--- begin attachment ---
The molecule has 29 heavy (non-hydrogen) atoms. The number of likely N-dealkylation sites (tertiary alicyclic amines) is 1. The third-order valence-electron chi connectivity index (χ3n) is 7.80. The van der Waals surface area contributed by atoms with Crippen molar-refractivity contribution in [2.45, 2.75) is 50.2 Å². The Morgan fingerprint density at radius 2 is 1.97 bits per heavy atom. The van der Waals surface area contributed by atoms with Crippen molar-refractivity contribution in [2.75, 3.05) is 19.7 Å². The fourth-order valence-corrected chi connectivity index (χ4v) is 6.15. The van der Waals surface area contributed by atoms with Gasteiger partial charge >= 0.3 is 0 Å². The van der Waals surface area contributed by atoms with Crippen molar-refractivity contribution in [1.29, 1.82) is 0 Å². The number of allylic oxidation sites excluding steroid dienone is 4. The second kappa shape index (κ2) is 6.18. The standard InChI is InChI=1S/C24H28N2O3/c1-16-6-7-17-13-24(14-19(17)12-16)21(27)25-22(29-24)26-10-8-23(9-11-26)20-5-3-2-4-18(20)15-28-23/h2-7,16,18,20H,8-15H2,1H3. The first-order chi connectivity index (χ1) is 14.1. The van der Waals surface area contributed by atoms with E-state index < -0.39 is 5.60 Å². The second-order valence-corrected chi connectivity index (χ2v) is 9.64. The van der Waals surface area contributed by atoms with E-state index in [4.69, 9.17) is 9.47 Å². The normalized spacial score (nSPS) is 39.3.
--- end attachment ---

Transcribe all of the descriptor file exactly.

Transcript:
The molecule has 29 heavy (non-hydrogen) atoms. The number of likely N-dealkylation sites (tertiary alicyclic amines) is 1. The third-order valence-electron chi connectivity index (χ3n) is 7.80. The van der Waals surface area contributed by atoms with Crippen molar-refractivity contribution in [2.45, 2.75) is 50.2 Å². The Morgan fingerprint density at radius 2 is 1.97 bits per heavy atom. The van der Waals surface area contributed by atoms with Crippen molar-refractivity contribution in [2.75, 3.05) is 19.7 Å². The fourth-order valence-corrected chi connectivity index (χ4v) is 6.15. The van der Waals surface area contributed by atoms with Gasteiger partial charge >= 0.3 is 0 Å². The van der Waals surface area contributed by atoms with Crippen molar-refractivity contribution in [1.29, 1.82) is 0 Å². The number of allylic oxidation sites excluding steroid dienone is 4. The second kappa shape index (κ2) is 6.18. The standard InChI is InChI=1S/C24H28N2O3/c1-16-6-7-17-13-24(14-19(17)12-16)21(27)25-22(29-24)26-10-8-23(9-11-26)20-5-3-2-4-18(20)15-28-23/h2-7,16,18,20H,8-15H2,1H3. The first-order chi connectivity index (χ1) is 14.1. The van der Waals surface area contributed by atoms with E-state index < -0.39 is 5.60 Å². The second-order valence-corrected chi connectivity index (χ2v) is 9.64. The van der Waals surface area contributed by atoms with E-state index in [4.69, 9.17) is 9.47 Å². The normalized spacial score (nSPS) is 39.3.